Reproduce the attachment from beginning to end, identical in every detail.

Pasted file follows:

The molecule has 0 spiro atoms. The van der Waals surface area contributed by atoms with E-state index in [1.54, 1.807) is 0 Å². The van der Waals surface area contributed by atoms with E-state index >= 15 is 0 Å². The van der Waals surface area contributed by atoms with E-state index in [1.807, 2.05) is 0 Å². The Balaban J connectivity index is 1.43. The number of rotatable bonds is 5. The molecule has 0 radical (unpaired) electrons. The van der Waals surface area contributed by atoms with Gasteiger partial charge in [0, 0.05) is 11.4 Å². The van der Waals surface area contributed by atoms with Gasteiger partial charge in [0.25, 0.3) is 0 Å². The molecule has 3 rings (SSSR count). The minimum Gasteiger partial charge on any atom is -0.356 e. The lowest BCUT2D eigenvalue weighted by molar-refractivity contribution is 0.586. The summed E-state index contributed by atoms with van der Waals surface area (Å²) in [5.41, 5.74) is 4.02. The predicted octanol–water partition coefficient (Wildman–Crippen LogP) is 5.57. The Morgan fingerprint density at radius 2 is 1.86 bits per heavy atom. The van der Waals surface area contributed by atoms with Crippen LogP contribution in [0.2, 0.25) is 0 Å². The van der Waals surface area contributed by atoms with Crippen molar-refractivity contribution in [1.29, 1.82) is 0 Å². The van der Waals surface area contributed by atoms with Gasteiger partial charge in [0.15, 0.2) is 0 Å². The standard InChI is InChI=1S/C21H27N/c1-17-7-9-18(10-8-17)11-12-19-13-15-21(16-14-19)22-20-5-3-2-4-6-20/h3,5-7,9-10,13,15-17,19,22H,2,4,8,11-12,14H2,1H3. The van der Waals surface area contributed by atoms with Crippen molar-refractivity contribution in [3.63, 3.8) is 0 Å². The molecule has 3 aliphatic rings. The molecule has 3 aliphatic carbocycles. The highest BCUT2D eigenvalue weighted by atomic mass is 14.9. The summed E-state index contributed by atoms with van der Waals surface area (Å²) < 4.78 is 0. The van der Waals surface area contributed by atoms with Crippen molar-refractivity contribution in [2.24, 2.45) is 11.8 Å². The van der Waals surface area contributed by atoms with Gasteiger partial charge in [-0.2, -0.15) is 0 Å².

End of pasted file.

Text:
The molecule has 0 spiro atoms. The van der Waals surface area contributed by atoms with E-state index in [1.54, 1.807) is 0 Å². The van der Waals surface area contributed by atoms with E-state index >= 15 is 0 Å². The van der Waals surface area contributed by atoms with E-state index in [1.807, 2.05) is 0 Å². The Balaban J connectivity index is 1.43. The number of rotatable bonds is 5. The molecule has 0 radical (unpaired) electrons. The van der Waals surface area contributed by atoms with Gasteiger partial charge in [0, 0.05) is 11.4 Å². The van der Waals surface area contributed by atoms with Gasteiger partial charge in [0.25, 0.3) is 0 Å². The molecule has 3 rings (SSSR count). The minimum Gasteiger partial charge on any atom is -0.356 e. The lowest BCUT2D eigenvalue weighted by molar-refractivity contribution is 0.586. The summed E-state index contributed by atoms with van der Waals surface area (Å²) in [5.41, 5.74) is 4.02. The predicted octanol–water partition coefficient (Wildman–Crippen LogP) is 5.57. The Morgan fingerprint density at radius 2 is 1.86 bits per heavy atom. The van der Waals surface area contributed by atoms with Crippen LogP contribution in [0.2, 0.25) is 0 Å². The van der Waals surface area contributed by atoms with Crippen molar-refractivity contribution in [1.29, 1.82) is 0 Å². The van der Waals surface area contributed by atoms with Gasteiger partial charge in [0.15, 0.2) is 0 Å². The standard InChI is InChI=1S/C21H27N/c1-17-7-9-18(10-8-17)11-12-19-13-15-21(16-14-19)22-20-5-3-2-4-6-20/h3,5-7,9-10,13,15-17,19,22H,2,4,8,11-12,14H2,1H3. The van der Waals surface area contributed by atoms with Crippen molar-refractivity contribution in [3.63, 3.8) is 0 Å². The molecule has 3 aliphatic rings. The molecule has 3 aliphatic carbocycles. The highest BCUT2D eigenvalue weighted by atomic mass is 14.9. The summed E-state index contributed by atoms with van der Waals surface area (Å²) < 4.78 is 0. The van der Waals surface area contributed by atoms with Crippen molar-refractivity contribution in [2.24, 2.45) is 11.8 Å². The van der Waals surface area contributed by atoms with Gasteiger partial charge in [-0.2, -0.15) is 0 Å².